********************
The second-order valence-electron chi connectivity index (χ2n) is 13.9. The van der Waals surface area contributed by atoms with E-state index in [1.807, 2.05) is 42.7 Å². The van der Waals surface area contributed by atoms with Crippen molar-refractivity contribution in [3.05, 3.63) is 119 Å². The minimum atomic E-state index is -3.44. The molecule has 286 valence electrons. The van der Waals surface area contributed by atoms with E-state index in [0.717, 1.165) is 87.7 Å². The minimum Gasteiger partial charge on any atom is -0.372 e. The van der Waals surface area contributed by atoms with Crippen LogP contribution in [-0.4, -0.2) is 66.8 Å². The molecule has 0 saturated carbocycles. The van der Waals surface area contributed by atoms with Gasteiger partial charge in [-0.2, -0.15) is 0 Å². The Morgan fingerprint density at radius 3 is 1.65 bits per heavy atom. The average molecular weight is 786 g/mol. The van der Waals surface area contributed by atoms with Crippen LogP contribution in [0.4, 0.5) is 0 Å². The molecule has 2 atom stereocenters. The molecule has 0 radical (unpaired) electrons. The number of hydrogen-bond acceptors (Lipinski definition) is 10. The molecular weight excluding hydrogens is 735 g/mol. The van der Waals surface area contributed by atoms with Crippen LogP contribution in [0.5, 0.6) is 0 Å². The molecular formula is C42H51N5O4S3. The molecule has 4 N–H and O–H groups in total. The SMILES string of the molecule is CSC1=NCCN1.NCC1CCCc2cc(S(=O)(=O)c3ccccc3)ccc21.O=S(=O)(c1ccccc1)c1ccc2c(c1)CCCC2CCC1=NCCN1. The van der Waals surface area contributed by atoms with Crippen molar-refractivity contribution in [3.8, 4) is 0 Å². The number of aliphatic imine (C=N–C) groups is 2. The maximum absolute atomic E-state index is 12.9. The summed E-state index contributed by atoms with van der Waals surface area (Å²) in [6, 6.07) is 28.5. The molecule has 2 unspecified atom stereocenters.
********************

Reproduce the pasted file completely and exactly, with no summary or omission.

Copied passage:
The second-order valence-electron chi connectivity index (χ2n) is 13.9. The van der Waals surface area contributed by atoms with E-state index in [1.807, 2.05) is 42.7 Å². The van der Waals surface area contributed by atoms with Crippen molar-refractivity contribution in [3.05, 3.63) is 119 Å². The minimum atomic E-state index is -3.44. The molecule has 286 valence electrons. The van der Waals surface area contributed by atoms with E-state index in [0.717, 1.165) is 87.7 Å². The minimum Gasteiger partial charge on any atom is -0.372 e. The van der Waals surface area contributed by atoms with Crippen LogP contribution in [-0.4, -0.2) is 66.8 Å². The molecule has 0 saturated carbocycles. The van der Waals surface area contributed by atoms with Gasteiger partial charge in [-0.2, -0.15) is 0 Å². The Morgan fingerprint density at radius 3 is 1.65 bits per heavy atom. The average molecular weight is 786 g/mol. The van der Waals surface area contributed by atoms with Crippen LogP contribution in [0.4, 0.5) is 0 Å². The molecule has 2 atom stereocenters. The molecule has 0 radical (unpaired) electrons. The number of hydrogen-bond acceptors (Lipinski definition) is 10. The molecular weight excluding hydrogens is 735 g/mol. The van der Waals surface area contributed by atoms with Crippen LogP contribution in [0.5, 0.6) is 0 Å². The molecular formula is C42H51N5O4S3. The molecule has 4 N–H and O–H groups in total. The SMILES string of the molecule is CSC1=NCCN1.NCC1CCCc2cc(S(=O)(=O)c3ccccc3)ccc21.O=S(=O)(c1ccccc1)c1ccc2c(c1)CCCC2CCC1=NCCN1. The van der Waals surface area contributed by atoms with Crippen molar-refractivity contribution in [3.8, 4) is 0 Å². The number of aliphatic imine (C=N–C) groups is 2. The maximum absolute atomic E-state index is 12.9. The summed E-state index contributed by atoms with van der Waals surface area (Å²) in [6, 6.07) is 28.5. The molecule has 2 unspecified atom stereocenters.